Governments and Indigenous Spaces (HIST*3390) | College of Arts

Governments and Indigenous Spaces (HIST*3390)

Code and section: HIST*3390*01

Term: Winter 2021

Instructor: Brittany Luby

Details

Course Format: 

A blend of asynchronous learning, meaning you schedule the place at and time during which you will complete guided activities, and synchronous learning during which Dr. Luby engage class participants online in real time.

Sample Work Week:

  • Read 2 articles and an accompanying primary source (estimated 3 hours per week)
  • Participate in two Q&A sessions (estimated 2 hours per week)

Course Synopsis:

HIST*3390 examines how colonial and neo-colonial governments interacted with Indigenous societies by restricting social, economic, and cultural activities. It will explore the day-to-day impacts of colonial and neo-colonial governments on Indigenous spaces. Engagement with case studies will deepen student understanding of both bureaucratic violence and Indigenous survivance.

Methods of Evaluation and Weights:

  • Seminar Panel Questioner - 20% 
    • During your assigned week, you will stimulate scholarly conversation by acting as a questioner. You are required to compose five (5) questions directly related to the assigned readings. Questions may relate to method, content, and/or sources. All questions must be open-ended and easy to understand on first reading.
    • To ensure you are positioned to support panel discussants, you are to produce an adjoining answer key with Chicago-style citations. 
    • This assignment is due 72 hours before your assigned panel. This will allow Dr. Luby to curate the list. The curated question list will be circulated to all team members 24 hours before the live discussion.
  • Seminar Panel Discussant - 20%
    • During your assigned week, you will participate in a topical debate as an “expert” panelist. 
    • You will be required to answer questions posed by Seminar Panel Questioners and the audience. Dr. Luby will moderate the panel discussion and help to manage the flow of questions.
    • You will also be required to build on the responses of your peers. As an “expert” panelist, you must be able to link your answers to the assigned readings. Be sure to bring a copy of the text to seminar.
    • Each panel will consist of at least two (2) participants. Remember: you will be supported by a peer during the live discussion.
  • Audience Participant - 10% 
    • As an audience participant, you will earn 1% per student-directed panel. Audience members have an important role in creating a healthy, comfortable environment for discussion. Your job is to help Seminar Panel Discussants succeed. For example, you may use online reactions (e.g., “Thumbs Up) to acknowledge an important contribution. You may also request further clarification (if it is not asked for by the Seminar Questioner).
  • “What Makes A Good Article?” - 20%
    • This assignment, which consists of a series of prompts, invites you to critically analyze an award-winning article. It will help you to develop the skills needed to evaluate your own research.
  • Research Essay Outline and Bibliography - 10%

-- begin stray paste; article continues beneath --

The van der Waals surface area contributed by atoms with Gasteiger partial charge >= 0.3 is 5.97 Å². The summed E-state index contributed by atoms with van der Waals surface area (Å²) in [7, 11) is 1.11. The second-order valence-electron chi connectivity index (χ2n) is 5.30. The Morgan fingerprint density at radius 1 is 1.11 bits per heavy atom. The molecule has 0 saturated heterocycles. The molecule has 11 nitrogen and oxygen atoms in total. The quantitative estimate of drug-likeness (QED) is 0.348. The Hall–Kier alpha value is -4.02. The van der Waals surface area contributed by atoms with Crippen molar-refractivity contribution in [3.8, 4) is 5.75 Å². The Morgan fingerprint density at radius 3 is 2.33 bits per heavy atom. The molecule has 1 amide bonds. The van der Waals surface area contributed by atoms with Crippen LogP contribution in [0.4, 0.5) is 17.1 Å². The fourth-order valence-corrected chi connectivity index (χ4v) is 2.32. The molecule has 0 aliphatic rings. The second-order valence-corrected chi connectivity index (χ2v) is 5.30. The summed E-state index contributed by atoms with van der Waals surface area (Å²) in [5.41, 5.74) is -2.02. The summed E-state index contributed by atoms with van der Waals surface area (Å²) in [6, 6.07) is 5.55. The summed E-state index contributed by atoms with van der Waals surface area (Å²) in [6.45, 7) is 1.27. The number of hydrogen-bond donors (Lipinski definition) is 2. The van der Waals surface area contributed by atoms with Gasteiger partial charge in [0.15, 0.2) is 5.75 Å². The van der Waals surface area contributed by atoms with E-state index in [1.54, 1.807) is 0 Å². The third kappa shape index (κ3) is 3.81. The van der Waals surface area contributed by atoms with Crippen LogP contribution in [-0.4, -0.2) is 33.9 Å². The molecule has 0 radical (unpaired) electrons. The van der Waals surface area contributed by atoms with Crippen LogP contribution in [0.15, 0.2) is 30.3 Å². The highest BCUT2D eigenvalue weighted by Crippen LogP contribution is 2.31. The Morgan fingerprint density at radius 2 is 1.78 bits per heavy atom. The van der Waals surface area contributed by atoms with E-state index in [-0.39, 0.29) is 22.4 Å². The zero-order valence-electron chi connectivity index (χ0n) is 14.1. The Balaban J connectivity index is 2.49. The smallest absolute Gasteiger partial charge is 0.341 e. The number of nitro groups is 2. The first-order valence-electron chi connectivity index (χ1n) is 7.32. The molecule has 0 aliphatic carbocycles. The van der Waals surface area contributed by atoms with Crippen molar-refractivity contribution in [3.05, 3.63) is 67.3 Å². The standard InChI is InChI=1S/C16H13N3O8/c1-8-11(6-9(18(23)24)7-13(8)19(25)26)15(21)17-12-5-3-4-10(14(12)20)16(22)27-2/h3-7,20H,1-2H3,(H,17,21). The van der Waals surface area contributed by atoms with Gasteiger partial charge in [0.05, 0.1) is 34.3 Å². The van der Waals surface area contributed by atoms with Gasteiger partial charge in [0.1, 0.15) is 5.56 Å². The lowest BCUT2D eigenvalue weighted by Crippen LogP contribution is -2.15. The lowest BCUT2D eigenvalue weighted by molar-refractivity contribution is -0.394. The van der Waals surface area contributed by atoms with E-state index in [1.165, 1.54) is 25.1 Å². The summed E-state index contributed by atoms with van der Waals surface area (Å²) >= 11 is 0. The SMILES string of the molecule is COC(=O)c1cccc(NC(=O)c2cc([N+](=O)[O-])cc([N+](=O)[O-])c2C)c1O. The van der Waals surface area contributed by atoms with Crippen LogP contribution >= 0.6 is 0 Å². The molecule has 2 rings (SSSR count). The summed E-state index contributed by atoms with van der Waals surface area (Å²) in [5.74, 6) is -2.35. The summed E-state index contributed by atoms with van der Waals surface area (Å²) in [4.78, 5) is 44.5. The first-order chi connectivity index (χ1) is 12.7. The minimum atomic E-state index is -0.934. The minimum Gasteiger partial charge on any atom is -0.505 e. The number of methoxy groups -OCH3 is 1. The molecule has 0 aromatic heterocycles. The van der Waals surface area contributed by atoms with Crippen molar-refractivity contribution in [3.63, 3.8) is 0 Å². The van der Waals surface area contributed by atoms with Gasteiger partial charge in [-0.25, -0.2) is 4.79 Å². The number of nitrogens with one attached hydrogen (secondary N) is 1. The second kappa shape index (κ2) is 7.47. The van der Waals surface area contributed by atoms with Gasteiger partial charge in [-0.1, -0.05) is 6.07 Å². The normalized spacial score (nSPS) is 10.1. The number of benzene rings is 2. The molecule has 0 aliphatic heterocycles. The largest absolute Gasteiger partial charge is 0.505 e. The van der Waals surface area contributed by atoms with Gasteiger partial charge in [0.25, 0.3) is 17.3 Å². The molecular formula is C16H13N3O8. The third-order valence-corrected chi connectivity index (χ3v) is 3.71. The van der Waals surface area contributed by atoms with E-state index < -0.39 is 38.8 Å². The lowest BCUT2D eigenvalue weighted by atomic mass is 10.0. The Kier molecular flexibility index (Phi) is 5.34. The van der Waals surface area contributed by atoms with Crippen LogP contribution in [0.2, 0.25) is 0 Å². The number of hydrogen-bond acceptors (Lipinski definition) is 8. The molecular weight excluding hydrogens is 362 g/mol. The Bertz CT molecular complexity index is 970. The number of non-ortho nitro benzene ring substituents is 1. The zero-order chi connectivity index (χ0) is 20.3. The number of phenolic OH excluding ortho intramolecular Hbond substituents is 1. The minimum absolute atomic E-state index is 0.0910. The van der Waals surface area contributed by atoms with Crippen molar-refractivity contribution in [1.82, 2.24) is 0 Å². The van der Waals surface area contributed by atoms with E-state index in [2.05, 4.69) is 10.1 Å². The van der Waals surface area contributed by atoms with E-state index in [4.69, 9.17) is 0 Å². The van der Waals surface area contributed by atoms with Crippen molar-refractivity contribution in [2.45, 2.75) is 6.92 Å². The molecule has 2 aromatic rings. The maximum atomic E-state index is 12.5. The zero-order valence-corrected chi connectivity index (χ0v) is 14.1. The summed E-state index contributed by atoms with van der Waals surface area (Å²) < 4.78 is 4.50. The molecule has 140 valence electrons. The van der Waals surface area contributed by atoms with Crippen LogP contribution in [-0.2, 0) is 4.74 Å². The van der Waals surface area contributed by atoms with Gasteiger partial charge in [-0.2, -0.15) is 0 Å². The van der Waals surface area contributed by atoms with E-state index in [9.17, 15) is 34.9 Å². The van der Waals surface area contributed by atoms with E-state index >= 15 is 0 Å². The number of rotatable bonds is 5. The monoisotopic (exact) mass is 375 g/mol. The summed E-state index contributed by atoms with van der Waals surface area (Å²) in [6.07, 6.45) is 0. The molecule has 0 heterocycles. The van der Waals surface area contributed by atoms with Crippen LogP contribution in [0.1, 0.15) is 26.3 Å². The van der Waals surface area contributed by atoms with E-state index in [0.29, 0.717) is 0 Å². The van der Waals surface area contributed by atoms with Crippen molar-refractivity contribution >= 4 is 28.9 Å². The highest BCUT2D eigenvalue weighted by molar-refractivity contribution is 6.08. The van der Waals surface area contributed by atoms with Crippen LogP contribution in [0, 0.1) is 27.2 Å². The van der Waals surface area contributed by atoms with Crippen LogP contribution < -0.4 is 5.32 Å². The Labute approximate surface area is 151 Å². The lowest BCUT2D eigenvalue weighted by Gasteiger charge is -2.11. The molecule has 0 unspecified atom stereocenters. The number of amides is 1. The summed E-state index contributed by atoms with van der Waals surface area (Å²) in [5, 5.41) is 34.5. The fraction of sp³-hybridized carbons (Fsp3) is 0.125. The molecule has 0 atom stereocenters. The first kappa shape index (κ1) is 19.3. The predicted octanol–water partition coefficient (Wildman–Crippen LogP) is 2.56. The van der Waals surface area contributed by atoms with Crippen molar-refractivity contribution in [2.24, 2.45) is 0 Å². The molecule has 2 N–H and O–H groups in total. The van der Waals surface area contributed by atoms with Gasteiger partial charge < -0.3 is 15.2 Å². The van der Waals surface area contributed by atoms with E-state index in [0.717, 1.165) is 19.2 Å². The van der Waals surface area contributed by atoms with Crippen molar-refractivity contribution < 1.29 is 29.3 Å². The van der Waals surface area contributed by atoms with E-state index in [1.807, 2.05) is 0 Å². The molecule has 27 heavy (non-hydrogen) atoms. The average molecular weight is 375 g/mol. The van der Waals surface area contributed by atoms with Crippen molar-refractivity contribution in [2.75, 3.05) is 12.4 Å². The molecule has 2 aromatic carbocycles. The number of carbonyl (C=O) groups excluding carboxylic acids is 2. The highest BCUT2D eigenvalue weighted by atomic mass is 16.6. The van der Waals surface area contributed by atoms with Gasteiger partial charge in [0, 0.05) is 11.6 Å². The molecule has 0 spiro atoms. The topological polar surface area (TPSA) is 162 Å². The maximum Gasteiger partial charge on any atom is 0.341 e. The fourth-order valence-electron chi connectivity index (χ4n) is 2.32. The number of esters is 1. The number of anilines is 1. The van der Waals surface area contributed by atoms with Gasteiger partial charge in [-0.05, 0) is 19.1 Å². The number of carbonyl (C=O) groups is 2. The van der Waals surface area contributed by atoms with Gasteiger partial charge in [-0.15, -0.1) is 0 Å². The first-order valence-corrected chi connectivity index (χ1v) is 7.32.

• Your research essay outline should include your argumentative statement (or thesis) based on your preliminary research. Your essay outline should include major and minor points as well as supporting quotations. Chicago-style citations are required. An outline for a 12-page research essay is typically 6 pages long.
    • For the bibliography, you are required to identify at least two (2) primary sources and eight (8) peer-reviewed articles and/or chapters in scholarly anthologies. It is assumed that short bibliographies will expand in response to feedback before the final essay submission.
    • If you are unfamiliar with the outlining process, Dr. Luby recommends you familiarize yourself with this example.
  • Final Research Essay - 20%
    • Write a 3000-word research essay that expands on your essay outline. If you are using 12-point Times New Roman font, 3000 words is approximately twelve (12) pages double-spaced.
    • You will require a total of at fourteen (14) sources to round out your study. More specifically, you are required to include: 3 primary sources; 1 scholarly monograph (book); 10 peer-reviewed articles and/or chapters from scholarly anthologies.

Advice for Incoming Students:

  • Bring a copy of the assigned reading and your notes to the weekly Q&A to help you ground the discussion.
  • Proofread your assignments (this includes footnotes) before submission.

Texts and/or Resources Required Include All or Parts of:

Lane, Phil, Judie Bopp, Michael Bopp, et al. Sacred Tree: Reflections on Native American Spirituality. Twin Lake, WI: Lotus Press, 2004.

*Please note this is a preliminary web description only. The department reserves the right to change without notice any information in this description. The final, binding course outline will be distributed in the first class of the semester.
 

LAND ACKNOWLEDGEMENT
The University of Guelph resides on the land of the Between the Lakes Treaty No. 3, the territory of the Mississaugas of the Credit. This land is part of the Dish with One Spoon, a covenant between Indigenous nations to live peaceably on the territories of the Great Lakes region. We recognize that today this gathering place is home to many First Nations, Inuit and Métis peoples and acknowledging them reminds us of our collective responsibility to the land where we learn, live and work.